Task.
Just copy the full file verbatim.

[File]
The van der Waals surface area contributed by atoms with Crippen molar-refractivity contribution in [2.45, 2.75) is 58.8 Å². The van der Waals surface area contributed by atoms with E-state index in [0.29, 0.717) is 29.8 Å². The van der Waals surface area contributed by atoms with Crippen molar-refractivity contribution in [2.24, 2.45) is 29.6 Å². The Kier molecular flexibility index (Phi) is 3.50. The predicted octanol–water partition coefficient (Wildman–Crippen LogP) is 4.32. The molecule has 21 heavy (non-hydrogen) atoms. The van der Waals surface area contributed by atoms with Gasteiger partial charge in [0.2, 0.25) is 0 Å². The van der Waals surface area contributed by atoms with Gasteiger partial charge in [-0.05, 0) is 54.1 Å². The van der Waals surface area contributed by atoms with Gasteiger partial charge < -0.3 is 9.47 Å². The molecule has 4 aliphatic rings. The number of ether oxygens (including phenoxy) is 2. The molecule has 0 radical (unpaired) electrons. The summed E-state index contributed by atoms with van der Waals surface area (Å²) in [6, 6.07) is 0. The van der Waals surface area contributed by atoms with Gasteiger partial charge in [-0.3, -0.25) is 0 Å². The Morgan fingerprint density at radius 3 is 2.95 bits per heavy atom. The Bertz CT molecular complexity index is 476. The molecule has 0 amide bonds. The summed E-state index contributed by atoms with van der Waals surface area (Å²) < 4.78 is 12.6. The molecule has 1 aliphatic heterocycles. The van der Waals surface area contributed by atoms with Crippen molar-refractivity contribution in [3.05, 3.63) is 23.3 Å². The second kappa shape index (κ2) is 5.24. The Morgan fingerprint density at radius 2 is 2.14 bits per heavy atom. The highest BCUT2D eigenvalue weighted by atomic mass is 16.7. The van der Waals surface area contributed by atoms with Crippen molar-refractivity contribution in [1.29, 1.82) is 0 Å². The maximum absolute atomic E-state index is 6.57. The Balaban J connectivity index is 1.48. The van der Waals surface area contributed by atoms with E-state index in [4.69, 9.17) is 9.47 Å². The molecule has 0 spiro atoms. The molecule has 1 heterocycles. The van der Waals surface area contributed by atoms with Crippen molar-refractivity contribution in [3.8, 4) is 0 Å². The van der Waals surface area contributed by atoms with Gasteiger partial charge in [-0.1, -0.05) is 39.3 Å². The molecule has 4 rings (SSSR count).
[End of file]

The van der Waals surface area contributed by atoms with Crippen molar-refractivity contribution in [2.45, 2.75) is 58.8 Å². The van der Waals surface area contributed by atoms with E-state index in [0.29, 0.717) is 29.8 Å². The van der Waals surface area contributed by atoms with Crippen molar-refractivity contribution in [2.24, 2.45) is 29.6 Å². The Kier molecular flexibility index (Phi) is 3.50. The predicted octanol–water partition coefficient (Wildman–Crippen LogP) is 4.32. The molecule has 21 heavy (non-hydrogen) atoms. The van der Waals surface area contributed by atoms with Gasteiger partial charge in [0.2, 0.25) is 0 Å². The van der Waals surface area contributed by atoms with Gasteiger partial charge in [-0.05, 0) is 54.1 Å². The van der Waals surface area contributed by atoms with Gasteiger partial charge < -0.3 is 9.47 Å². The molecule has 4 aliphatic rings. The number of ether oxygens (including phenoxy) is 2. The molecule has 0 radical (unpaired) electrons. The summed E-state index contributed by atoms with van der Waals surface area (Å²) in [6, 6.07) is 0. The van der Waals surface area contributed by atoms with Gasteiger partial charge in [-0.3, -0.25) is 0 Å². The Morgan fingerprint density at radius 3 is 2.95 bits per heavy atom. The Bertz CT molecular complexity index is 476. The molecule has 0 amide bonds. The summed E-state index contributed by atoms with van der Waals surface area (Å²) < 4.78 is 12.6. The molecule has 1 aliphatic heterocycles. The van der Waals surface area contributed by atoms with Crippen molar-refractivity contribution in [3.05, 3.63) is 23.3 Å². The second kappa shape index (κ2) is 5.24. The Morgan fingerprint density at radius 2 is 2.14 bits per heavy atom. The highest BCUT2D eigenvalue weighted by atomic mass is 16.7. The van der Waals surface area contributed by atoms with Crippen molar-refractivity contribution in [1.29, 1.82) is 0 Å². The maximum absolute atomic E-state index is 6.57. The Balaban J connectivity index is 1.48. The van der Waals surface area contributed by atoms with E-state index in [4.69, 9.17) is 9.47 Å². The molecule has 0 spiro atoms. The molecule has 1 heterocycles. The van der Waals surface area contributed by atoms with Crippen molar-refractivity contribution in [3.8, 4) is 0 Å². The van der Waals surface area contributed by atoms with Gasteiger partial charge in [-0.1, -0.05) is 39.3 Å². The molecule has 4 rings (SSSR count).